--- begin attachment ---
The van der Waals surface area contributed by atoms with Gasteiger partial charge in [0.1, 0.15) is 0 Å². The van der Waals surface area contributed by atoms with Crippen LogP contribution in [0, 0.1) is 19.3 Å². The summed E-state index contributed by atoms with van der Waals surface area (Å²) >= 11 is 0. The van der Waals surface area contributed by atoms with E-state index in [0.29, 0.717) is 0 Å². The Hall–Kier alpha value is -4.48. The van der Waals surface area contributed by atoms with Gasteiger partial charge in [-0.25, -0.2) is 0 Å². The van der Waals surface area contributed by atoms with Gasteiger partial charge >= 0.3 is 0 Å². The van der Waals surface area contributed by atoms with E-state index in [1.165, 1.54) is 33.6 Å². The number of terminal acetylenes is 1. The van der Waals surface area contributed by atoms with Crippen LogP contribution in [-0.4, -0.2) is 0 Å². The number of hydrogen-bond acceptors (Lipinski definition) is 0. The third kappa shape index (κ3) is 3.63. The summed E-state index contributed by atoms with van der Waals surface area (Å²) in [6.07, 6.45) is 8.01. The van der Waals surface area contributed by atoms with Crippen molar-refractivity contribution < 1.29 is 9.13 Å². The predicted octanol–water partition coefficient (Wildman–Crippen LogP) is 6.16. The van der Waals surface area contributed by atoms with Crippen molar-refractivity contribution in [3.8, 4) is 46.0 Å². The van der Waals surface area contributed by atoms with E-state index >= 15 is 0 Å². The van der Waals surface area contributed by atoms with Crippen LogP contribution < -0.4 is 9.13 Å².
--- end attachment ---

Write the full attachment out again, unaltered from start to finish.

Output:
The van der Waals surface area contributed by atoms with Gasteiger partial charge in [0.1, 0.15) is 0 Å². The van der Waals surface area contributed by atoms with Crippen LogP contribution in [0, 0.1) is 19.3 Å². The summed E-state index contributed by atoms with van der Waals surface area (Å²) >= 11 is 0. The van der Waals surface area contributed by atoms with E-state index in [0.29, 0.717) is 0 Å². The Hall–Kier alpha value is -4.48. The van der Waals surface area contributed by atoms with Gasteiger partial charge in [-0.25, -0.2) is 0 Å². The van der Waals surface area contributed by atoms with Gasteiger partial charge >= 0.3 is 0 Å². The van der Waals surface area contributed by atoms with E-state index in [1.165, 1.54) is 33.6 Å². The number of terminal acetylenes is 1. The van der Waals surface area contributed by atoms with Crippen LogP contribution in [-0.4, -0.2) is 0 Å². The number of hydrogen-bond acceptors (Lipinski definition) is 0. The third kappa shape index (κ3) is 3.63. The summed E-state index contributed by atoms with van der Waals surface area (Å²) in [6.07, 6.45) is 8.01. The van der Waals surface area contributed by atoms with Crippen molar-refractivity contribution < 1.29 is 9.13 Å². The predicted octanol–water partition coefficient (Wildman–Crippen LogP) is 6.16. The van der Waals surface area contributed by atoms with Crippen molar-refractivity contribution in [3.8, 4) is 46.0 Å². The van der Waals surface area contributed by atoms with E-state index >= 15 is 0 Å². The van der Waals surface area contributed by atoms with Crippen LogP contribution < -0.4 is 9.13 Å².